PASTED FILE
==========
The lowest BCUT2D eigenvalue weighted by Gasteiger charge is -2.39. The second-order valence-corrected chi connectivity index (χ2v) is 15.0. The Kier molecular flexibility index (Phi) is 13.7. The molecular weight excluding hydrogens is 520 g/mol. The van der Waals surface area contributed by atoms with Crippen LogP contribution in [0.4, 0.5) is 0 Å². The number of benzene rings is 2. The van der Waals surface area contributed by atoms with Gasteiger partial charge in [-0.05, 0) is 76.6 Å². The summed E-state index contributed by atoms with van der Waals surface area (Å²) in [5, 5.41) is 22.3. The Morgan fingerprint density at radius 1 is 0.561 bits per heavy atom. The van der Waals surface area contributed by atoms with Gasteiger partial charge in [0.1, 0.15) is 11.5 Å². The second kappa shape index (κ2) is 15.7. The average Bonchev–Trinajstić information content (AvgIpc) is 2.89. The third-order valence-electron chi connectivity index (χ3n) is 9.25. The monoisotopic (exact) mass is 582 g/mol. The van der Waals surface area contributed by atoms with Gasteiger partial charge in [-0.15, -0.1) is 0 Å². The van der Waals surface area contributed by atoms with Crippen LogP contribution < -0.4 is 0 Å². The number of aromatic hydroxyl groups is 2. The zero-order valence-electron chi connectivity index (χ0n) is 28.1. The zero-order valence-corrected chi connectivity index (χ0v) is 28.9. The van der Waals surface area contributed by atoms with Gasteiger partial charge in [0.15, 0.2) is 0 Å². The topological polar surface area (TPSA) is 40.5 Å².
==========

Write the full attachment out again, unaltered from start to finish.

The lowest BCUT2D eigenvalue weighted by Gasteiger charge is -2.39. The second-order valence-corrected chi connectivity index (χ2v) is 15.0. The Kier molecular flexibility index (Phi) is 13.7. The molecular weight excluding hydrogens is 520 g/mol. The van der Waals surface area contributed by atoms with Crippen LogP contribution in [0.4, 0.5) is 0 Å². The number of benzene rings is 2. The van der Waals surface area contributed by atoms with Gasteiger partial charge in [-0.05, 0) is 76.6 Å². The summed E-state index contributed by atoms with van der Waals surface area (Å²) in [5, 5.41) is 22.3. The Morgan fingerprint density at radius 1 is 0.561 bits per heavy atom. The van der Waals surface area contributed by atoms with Gasteiger partial charge in [0.1, 0.15) is 11.5 Å². The second kappa shape index (κ2) is 15.7. The average Bonchev–Trinajstić information content (AvgIpc) is 2.89. The third-order valence-electron chi connectivity index (χ3n) is 9.25. The monoisotopic (exact) mass is 582 g/mol. The van der Waals surface area contributed by atoms with Gasteiger partial charge in [-0.15, -0.1) is 0 Å². The van der Waals surface area contributed by atoms with Crippen LogP contribution < -0.4 is 0 Å². The number of aromatic hydroxyl groups is 2. The zero-order valence-electron chi connectivity index (χ0n) is 28.1. The zero-order valence-corrected chi connectivity index (χ0v) is 28.9. The van der Waals surface area contributed by atoms with Gasteiger partial charge in [0.15, 0.2) is 0 Å². The topological polar surface area (TPSA) is 40.5 Å².